I’ve seen this photo a couple of places. Ed Dunn at Dream and Hustle was the first person I saw to display it with the correct political line. But in general a number of my folks on Facebook have shared it without critique. It reflects a certain type of common sense. President Obama is under assault, particularly by conservative Republicans and Tea Party Independents (who, when they vote, vote overwhelmingly Republican). Indeed, his very legitimacy is being questioned. With 2012 on the horizon, and the very real threat of a Republican victory, Obama needs all the support he can get. We need to come to his aid. More to the point, we need to have his back. Folks sharing the picture read it as Obama standing between “us” and “them”, with “them” being an enormous Tea Party driven enemy. And they likely read it as Obama either leading us into the future or attempting to lead us into the future, only to be blocked. Indeed it brings to mind a 21st Century version of the Selma Bridge standoff.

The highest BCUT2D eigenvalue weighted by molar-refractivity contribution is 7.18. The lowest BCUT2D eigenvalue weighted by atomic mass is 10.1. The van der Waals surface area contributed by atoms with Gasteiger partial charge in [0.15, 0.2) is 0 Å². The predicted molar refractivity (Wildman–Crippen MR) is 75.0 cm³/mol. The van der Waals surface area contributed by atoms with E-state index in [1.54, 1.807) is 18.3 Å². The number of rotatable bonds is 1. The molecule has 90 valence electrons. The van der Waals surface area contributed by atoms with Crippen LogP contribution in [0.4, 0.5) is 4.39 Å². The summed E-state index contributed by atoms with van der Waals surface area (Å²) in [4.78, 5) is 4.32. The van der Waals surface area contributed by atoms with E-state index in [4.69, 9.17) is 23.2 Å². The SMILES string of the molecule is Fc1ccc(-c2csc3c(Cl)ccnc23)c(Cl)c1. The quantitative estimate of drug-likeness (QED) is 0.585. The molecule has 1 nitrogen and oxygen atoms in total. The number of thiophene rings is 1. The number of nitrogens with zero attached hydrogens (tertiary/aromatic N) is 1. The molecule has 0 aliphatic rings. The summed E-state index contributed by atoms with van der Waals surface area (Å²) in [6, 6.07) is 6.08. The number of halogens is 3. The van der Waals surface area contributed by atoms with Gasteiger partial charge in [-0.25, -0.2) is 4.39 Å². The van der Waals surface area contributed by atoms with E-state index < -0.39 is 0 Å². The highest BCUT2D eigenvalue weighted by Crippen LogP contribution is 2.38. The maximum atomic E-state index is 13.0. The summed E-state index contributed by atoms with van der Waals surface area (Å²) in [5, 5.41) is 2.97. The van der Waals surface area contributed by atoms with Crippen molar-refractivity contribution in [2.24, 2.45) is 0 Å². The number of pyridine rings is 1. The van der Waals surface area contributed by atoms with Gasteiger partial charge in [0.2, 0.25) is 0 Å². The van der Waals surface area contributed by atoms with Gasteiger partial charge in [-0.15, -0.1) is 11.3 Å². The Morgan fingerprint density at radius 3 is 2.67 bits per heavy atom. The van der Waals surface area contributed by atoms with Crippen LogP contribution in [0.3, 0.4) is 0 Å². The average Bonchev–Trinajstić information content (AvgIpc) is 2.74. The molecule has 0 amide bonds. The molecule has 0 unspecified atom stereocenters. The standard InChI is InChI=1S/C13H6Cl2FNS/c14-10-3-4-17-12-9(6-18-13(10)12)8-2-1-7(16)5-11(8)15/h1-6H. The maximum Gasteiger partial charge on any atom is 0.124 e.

The use of Ebonics here works to convey a sense of familiarity, to a certain extent modernity, and also intensity (“I support Obama” doesn’t have the same power as “I’ve got his back” does it?).

In 2008 Obama dragged presidential campaigns into the 21st Century. But this wasn’t simply a matter of him increasing donations through Facebook, or through his OFA group. This was also a matter of sampling liberally from 21st Century graphic designers, building an iconography that emphasized his larger than life presence. This image with its emphasis on Obama’s unique leadership, on his ability and willingness to fight for us even when assailed, works as part of a larger series of images.

But take a look at the following clip:

After noting how much went into the logo design, contrast the ideas communicated by the logo against the ideas communicated by the photograph above. As opposed to “hope” and “unity” the picture above communicates divisiveness and fear. Granted, this is done in a uniquely “Obama” type of way. Yet and still the image above suggests a critical fight against a domestic enemy rather than an attempt to bring us all together to build a better world. Now don’t get it twisted. We DO face a domestic enemy. And that enemy does have something in common with the enemy demonstrators faced on that Selma bridge.

But particularly as Occupy forces gather at Wall Street and dozens of other cities across the world, I think I’d feel much better with iconography and more importantly rhetoric and action that suggested he had OUR back, rather than rhetoric that asks US to have his.